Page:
Shoot to pass: How NHL players create rebounds to score goals (VIDEOS)

We don't always shoot to score. Sometimes, we shoot to pass. 

We don’t always shoot to score. Sometimes, we shoot to pass.

I call it a play off the goalie’s pads, but it’s also been referred to as a pass off the goalie’s pads, shooting for a rebound, or a low shoot. Different terminology referring to the same thing.

Does anyone remember how the winning goal was scored in the 2014 Stanley Cup Final?

We can’t ask for a better example of shooting for a rebound, but it’s from 2014, and I wanted to use an updated example in my videos.

I’ve watched all the goals from the 2020 NHL playoffs and have identified four ways that players scored using a play off the goalie’s pads. This is not a science, but should help teach players at a young age or even at the pro level.

1. On the rush

You’re coming in on a rush with numbers. You are outside the dots without much option to score.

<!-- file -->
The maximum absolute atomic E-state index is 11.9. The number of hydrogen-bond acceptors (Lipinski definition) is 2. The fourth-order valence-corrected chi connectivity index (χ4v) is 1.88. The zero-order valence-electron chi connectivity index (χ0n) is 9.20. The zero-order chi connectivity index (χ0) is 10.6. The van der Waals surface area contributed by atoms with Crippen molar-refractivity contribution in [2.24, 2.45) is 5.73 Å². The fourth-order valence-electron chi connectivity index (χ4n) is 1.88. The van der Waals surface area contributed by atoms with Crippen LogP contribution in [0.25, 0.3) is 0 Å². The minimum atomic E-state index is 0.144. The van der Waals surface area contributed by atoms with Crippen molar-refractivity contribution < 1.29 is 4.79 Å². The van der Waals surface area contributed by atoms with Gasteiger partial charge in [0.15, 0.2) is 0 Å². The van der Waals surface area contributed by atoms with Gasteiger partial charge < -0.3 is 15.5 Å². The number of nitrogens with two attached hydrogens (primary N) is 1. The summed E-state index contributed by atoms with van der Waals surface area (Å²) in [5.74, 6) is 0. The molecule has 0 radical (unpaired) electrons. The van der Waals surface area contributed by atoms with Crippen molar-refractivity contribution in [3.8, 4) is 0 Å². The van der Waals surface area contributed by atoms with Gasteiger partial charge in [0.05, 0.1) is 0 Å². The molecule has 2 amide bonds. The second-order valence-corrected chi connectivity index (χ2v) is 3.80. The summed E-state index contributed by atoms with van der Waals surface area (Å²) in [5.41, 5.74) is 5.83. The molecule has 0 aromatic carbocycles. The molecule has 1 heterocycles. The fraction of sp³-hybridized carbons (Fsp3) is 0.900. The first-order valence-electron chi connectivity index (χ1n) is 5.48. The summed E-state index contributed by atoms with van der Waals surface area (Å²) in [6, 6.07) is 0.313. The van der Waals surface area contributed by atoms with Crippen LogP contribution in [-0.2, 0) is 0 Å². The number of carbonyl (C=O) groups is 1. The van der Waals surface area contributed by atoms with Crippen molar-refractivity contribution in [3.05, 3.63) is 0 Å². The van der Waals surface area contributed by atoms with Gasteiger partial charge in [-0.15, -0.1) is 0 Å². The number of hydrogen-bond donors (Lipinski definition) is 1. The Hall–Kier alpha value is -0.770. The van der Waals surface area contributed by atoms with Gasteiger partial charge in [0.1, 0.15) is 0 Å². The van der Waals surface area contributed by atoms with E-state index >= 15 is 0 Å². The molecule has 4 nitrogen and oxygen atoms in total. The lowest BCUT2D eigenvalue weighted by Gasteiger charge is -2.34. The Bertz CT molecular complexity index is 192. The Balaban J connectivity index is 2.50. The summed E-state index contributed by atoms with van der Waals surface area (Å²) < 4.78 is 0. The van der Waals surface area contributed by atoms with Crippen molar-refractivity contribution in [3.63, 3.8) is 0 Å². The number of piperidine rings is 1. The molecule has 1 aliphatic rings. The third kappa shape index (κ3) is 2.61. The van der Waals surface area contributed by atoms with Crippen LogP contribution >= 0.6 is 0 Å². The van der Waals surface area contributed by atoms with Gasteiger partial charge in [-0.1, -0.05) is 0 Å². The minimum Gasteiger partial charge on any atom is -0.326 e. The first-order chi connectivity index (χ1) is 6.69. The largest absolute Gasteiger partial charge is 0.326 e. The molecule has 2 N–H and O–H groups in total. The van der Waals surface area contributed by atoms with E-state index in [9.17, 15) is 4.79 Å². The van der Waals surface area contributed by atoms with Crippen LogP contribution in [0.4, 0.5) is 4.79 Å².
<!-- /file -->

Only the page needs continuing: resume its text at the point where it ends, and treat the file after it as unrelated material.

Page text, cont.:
A low shot on the far pad can generate opportunities and goals. This is why we are asking for a middle lane drive from our F2, and F3 to have their stick on the ice and ready to grab any rebounds. That kind of shot is hard for the goalie to control.


2. In the offensive zone, by a defenceman

Some teams preach high-quality shots, some teams preach using the green shot from the Royal Road, and some teams preach for the D to use the backboard/yellow.

We don't always shoot to score. Sometimes, we shoot to pass . . .



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Mitch Giguere

Mitch Giguere ChPC, is the father of four children and a passionate hockey coach. Assistant Coach for Carabins Université de Montréal (USports W). Former Assistant and Video Coach in the KHL. Mitch has his High Performance 2 from Hockey Canada and has an Advanced Coaching Diploma (NCCP4) from the Canadian Sports Institute. You can reach out to Mitch via email at [email protected] or SMS 450-578-1187

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